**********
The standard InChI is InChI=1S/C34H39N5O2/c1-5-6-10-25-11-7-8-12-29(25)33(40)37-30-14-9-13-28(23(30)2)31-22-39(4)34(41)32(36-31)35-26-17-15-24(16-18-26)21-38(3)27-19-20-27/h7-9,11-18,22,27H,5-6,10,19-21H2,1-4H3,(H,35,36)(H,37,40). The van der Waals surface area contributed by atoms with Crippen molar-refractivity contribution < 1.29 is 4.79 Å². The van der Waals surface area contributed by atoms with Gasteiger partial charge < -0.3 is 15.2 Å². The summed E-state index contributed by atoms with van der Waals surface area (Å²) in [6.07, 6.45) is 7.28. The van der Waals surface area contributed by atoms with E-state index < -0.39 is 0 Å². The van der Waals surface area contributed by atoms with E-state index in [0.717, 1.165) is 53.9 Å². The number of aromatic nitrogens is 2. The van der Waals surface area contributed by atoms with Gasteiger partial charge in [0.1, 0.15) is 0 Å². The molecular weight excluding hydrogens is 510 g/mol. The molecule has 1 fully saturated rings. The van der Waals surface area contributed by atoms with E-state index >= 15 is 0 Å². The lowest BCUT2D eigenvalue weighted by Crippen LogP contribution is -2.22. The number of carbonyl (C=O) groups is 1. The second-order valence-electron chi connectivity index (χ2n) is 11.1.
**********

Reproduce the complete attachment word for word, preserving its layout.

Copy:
The standard InChI is InChI=1S/C34H39N5O2/c1-5-6-10-25-11-7-8-12-29(25)33(40)37-30-14-9-13-28(23(30)2)31-22-39(4)34(41)32(36-31)35-26-17-15-24(16-18-26)21-38(3)27-19-20-27/h7-9,11-18,22,27H,5-6,10,19-21H2,1-4H3,(H,35,36)(H,37,40). The van der Waals surface area contributed by atoms with Crippen molar-refractivity contribution < 1.29 is 4.79 Å². The van der Waals surface area contributed by atoms with Gasteiger partial charge < -0.3 is 15.2 Å². The summed E-state index contributed by atoms with van der Waals surface area (Å²) in [6.07, 6.45) is 7.28. The van der Waals surface area contributed by atoms with E-state index < -0.39 is 0 Å². The van der Waals surface area contributed by atoms with E-state index in [0.717, 1.165) is 53.9 Å². The number of aromatic nitrogens is 2. The van der Waals surface area contributed by atoms with Gasteiger partial charge in [0.1, 0.15) is 0 Å². The molecular weight excluding hydrogens is 510 g/mol. The molecule has 1 fully saturated rings. The van der Waals surface area contributed by atoms with E-state index >= 15 is 0 Å². The lowest BCUT2D eigenvalue weighted by Crippen LogP contribution is -2.22. The number of carbonyl (C=O) groups is 1. The second-order valence-electron chi connectivity index (χ2n) is 11.1.